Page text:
Sixth Circuit: Waiver of right to participate in FLSA collective action in severance agreement invalid



It goes without saying that, when providing terminated employees with severance payments, it is advisable and desirable to obtain a signed separation agreement by which the employee releases the company from liability for any and all employment claims that the employee might have.  After all, it would be frustrating to provide an employee with severance payments, only to find out later that the employee used that money to fund his or her lawsuit against you! 

One complication arises when dealing with the Fair Labor Standards Act (FLSA), the federal statute which requires employers to (1) pay their employees at least the minimum wage and the (2) pay overtime compensation to non-exempt employees who work more than 40 hours in a particular work week.  Courts have consistently held that an employee cannot waive his/her rights under the FLSA in a separation agreement, and any language to that effect will be held invalid.  For that reason, most well-written separation agreements will contain language to the effect that the employee “hereby acknowledges that he/she had received from the employer all wages and compensation which he/she is owed or to which he/she is entitled by law as of his/her last pay period.” 

Even if an employee cannot waive all claims under the FLSA, could the separation agreement contain language limiting those rights?  As the U.S. Court of Appeals for the Sixth Circuit* recently held in Killion v. KeHe Distributors, LLC (July 30, 2014), the answer to that question is generally no.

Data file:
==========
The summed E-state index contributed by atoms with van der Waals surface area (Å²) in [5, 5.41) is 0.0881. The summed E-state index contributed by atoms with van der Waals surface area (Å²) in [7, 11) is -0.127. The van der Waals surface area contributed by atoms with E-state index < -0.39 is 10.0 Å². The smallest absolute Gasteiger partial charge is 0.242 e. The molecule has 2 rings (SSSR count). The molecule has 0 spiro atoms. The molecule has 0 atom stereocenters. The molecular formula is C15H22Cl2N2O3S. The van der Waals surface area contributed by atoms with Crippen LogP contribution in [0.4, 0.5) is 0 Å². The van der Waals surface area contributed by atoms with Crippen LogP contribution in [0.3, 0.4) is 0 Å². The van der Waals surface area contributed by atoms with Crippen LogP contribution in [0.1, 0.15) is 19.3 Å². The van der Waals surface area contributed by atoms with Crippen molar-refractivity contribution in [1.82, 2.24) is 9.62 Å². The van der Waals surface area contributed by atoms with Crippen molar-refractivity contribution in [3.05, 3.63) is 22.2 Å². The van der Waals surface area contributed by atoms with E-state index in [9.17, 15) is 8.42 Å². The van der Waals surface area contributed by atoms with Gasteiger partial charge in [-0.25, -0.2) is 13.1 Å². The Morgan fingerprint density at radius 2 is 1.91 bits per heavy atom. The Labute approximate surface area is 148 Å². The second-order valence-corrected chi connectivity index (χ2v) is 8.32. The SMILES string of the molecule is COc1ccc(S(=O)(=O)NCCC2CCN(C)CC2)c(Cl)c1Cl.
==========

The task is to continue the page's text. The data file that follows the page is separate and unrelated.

In a 2013 decision, the Sixth Circuit Appeals Court held that a provision contained in an employment contract which limited the time period within which an employee could bring an FLSA claim to 6 months was invalid.  Otherwise, the Court had held, “an employer could circumvent the Act’s requirements – and thus gain an advantage over its competitors – by having its employees waive their rights under the Act.” 

In the recent Killion case, the Court evaluated a separation agreement in which the employee had waived the right to participate in a collective action under the FLSA.  Relying upon its prior precedent in this area, the Court held that such a clause contained in a separation agreement would be invalid. 

The basic take-away from the Killion case is that an employer cannot limit an employee’s rights under the FLSA through language contained in an employment contract or separation agreement.  But how about an arbitration agreement, by which the employee agrees to bring any claims against the employer through arbitration (as opposed to litigation in court)?  Basically, the court distinguished arbitration agreements from employment/separation agreements, and for that reason, arbitration agreements may still contain class waivers.  Outside of the arbitration context, however, FLSA waivers (however limited or complete) will be deemed invalid.  

*  The Sixth Circuit is the federal appeals court for the states of Kentucky, Michigan, Ohio, and Tennessee.


If you have questions about this Employment Law Alert or wish to discuss the impact of this decision upon your business, please do not hesitate to contact Maury Nicely at Evans Harrison Hackett PLLC, 423/648-7851 or